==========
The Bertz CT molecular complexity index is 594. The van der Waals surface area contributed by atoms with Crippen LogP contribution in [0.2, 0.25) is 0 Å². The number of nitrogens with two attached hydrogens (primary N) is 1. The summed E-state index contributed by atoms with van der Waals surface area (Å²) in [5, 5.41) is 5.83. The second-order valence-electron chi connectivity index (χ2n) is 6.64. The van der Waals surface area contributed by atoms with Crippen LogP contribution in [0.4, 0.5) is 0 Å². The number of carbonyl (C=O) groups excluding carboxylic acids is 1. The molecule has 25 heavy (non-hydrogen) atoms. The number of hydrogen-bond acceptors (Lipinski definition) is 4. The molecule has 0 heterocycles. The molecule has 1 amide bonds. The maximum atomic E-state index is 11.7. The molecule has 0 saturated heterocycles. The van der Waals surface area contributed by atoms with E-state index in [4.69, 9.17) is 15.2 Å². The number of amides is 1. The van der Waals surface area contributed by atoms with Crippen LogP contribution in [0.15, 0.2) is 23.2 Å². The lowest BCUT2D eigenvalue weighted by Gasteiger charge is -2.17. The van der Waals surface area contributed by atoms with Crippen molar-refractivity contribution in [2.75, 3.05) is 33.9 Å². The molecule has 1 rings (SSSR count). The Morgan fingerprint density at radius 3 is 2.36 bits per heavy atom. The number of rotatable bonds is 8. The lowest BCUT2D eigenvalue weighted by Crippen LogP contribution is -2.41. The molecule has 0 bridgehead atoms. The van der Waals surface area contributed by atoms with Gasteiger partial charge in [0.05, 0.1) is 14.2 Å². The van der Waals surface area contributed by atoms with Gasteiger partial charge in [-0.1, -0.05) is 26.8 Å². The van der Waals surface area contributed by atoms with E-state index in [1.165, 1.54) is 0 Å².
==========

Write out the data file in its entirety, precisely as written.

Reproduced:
The Bertz CT molecular complexity index is 594. The van der Waals surface area contributed by atoms with Crippen LogP contribution in [0.2, 0.25) is 0 Å². The number of nitrogens with two attached hydrogens (primary N) is 1. The summed E-state index contributed by atoms with van der Waals surface area (Å²) in [5, 5.41) is 5.83. The second-order valence-electron chi connectivity index (χ2n) is 6.64. The van der Waals surface area contributed by atoms with Crippen LogP contribution in [0.4, 0.5) is 0 Å². The number of carbonyl (C=O) groups excluding carboxylic acids is 1. The molecule has 25 heavy (non-hydrogen) atoms. The number of hydrogen-bond acceptors (Lipinski definition) is 4. The molecule has 0 heterocycles. The molecule has 1 amide bonds. The maximum atomic E-state index is 11.7. The molecule has 0 saturated heterocycles. The van der Waals surface area contributed by atoms with E-state index in [4.69, 9.17) is 15.2 Å². The number of amides is 1. The van der Waals surface area contributed by atoms with Crippen LogP contribution in [0.15, 0.2) is 23.2 Å². The lowest BCUT2D eigenvalue weighted by Gasteiger charge is -2.17. The van der Waals surface area contributed by atoms with Crippen molar-refractivity contribution in [2.75, 3.05) is 33.9 Å². The molecule has 1 rings (SSSR count). The Morgan fingerprint density at radius 3 is 2.36 bits per heavy atom. The number of rotatable bonds is 8. The lowest BCUT2D eigenvalue weighted by Crippen LogP contribution is -2.41. The molecule has 0 bridgehead atoms. The van der Waals surface area contributed by atoms with Gasteiger partial charge in [0.05, 0.1) is 14.2 Å². The van der Waals surface area contributed by atoms with Gasteiger partial charge in [-0.1, -0.05) is 26.8 Å². The van der Waals surface area contributed by atoms with E-state index in [1.165, 1.54) is 0 Å².